09. 26. 2006
The story behind the Mercedes Boxfish
Bill Sharfman from The Scientist has a great subscription piece covering the design story behind last year's Mercedes-Benz Bionic concept car; and hopefully this reawakening of interest is a sign that we're going to see it on car lots in the upcoming year. Ten years ago, engineers from the Mercedes R&D department were searching for a natural shape that would make a good car. They toured a large fish collection at the Rosenstein Museum and discovered a cute little tropical fish that lives in coral reefs. The boxfish tuned out to be the perfect shape for a four seater compact car.
An anatomically correct model of a female boxfish has a drag coefficient of .06; the Bionic car prototype weighed in at 0.19. This may sound like a large loss of efficiency, but my Mercedes E320 has a drag coefficient of 0.29, and at the time was considered to be an amazing feat of engineering. To reduce drag, door handles were motorized to pop out of the door on demand, and the rear view mirrors were shaved off the side in favor of cameras and monitors. By starting from shapes in nature with good aerodynamics, the concept engineers were able to avoid reinventing the wheel and able to concentrate on fitting it with modern technology under the hood.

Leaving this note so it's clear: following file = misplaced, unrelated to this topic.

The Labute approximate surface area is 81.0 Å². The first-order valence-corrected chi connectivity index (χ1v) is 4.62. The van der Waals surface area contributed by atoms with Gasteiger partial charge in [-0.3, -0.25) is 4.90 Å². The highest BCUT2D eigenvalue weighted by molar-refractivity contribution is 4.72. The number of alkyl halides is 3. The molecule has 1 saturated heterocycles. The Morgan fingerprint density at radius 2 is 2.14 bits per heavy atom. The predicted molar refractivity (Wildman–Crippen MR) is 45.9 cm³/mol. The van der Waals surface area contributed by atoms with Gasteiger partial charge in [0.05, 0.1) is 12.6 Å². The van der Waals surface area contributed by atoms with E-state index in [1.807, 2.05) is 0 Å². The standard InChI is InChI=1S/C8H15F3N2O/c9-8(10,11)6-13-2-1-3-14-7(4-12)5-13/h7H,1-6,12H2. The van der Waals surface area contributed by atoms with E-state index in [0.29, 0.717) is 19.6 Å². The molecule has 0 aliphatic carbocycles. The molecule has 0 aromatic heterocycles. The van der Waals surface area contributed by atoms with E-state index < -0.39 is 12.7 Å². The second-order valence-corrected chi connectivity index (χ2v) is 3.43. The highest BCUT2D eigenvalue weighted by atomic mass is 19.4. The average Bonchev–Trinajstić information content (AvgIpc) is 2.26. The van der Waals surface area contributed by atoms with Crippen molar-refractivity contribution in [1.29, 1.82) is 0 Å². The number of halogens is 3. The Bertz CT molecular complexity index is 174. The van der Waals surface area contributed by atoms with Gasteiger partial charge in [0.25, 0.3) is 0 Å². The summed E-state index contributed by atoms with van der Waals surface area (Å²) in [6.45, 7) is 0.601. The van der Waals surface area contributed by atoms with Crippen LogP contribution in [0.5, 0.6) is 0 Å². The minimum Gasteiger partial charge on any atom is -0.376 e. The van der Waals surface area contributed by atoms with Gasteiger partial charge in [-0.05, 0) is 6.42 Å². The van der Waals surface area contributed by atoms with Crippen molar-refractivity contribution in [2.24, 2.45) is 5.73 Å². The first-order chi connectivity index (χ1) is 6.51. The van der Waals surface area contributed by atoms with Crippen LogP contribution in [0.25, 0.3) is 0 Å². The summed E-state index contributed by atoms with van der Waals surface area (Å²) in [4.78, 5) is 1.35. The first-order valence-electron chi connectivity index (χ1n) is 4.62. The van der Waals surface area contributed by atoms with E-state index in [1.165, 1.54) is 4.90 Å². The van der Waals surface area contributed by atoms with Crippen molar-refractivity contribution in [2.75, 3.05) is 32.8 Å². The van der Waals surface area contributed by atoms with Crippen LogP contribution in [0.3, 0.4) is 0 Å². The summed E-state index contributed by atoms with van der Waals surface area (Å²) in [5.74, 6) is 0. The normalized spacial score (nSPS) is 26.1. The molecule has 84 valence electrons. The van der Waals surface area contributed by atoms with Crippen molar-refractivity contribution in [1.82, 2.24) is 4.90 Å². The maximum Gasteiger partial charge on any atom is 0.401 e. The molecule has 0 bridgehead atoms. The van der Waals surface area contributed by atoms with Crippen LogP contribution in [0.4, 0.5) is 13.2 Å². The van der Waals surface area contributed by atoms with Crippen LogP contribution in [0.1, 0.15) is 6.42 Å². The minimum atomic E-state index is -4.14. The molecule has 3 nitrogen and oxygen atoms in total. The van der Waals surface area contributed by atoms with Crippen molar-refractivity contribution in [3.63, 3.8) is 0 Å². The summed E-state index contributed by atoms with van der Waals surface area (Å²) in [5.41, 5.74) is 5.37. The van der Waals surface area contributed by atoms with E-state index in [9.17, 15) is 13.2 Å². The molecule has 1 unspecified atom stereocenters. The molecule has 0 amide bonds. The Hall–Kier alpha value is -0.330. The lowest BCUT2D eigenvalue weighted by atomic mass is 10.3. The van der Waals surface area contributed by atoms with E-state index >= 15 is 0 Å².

The goal of the Bionic concept was to produce an ultra aerodynamic car that would offer fuel efficiency and low emissions. The prototype ran at seventy miles per gallon for city driving, and eighty-four mpg on the highway. By maximizing the utility of the combustion process within the engine. the resulting emissions are actually more polluting than previous technology. Though, by treating the pollutants before they leave the tailpipe, the overall system is better for the environment. This Selective Catalytic Reduction system applies a liquid solution of urea from AdBlue to the emissions. Precise timing is used to spray small amounts of the reactant into the tailpipes to breakdown nasty nitrogen oxide into harmless water and nitrogen.
Good looks, neat techie features, fuel efficiency, and low emissions? Hey Mercedes, cowboy up and get the boxfish on the lot!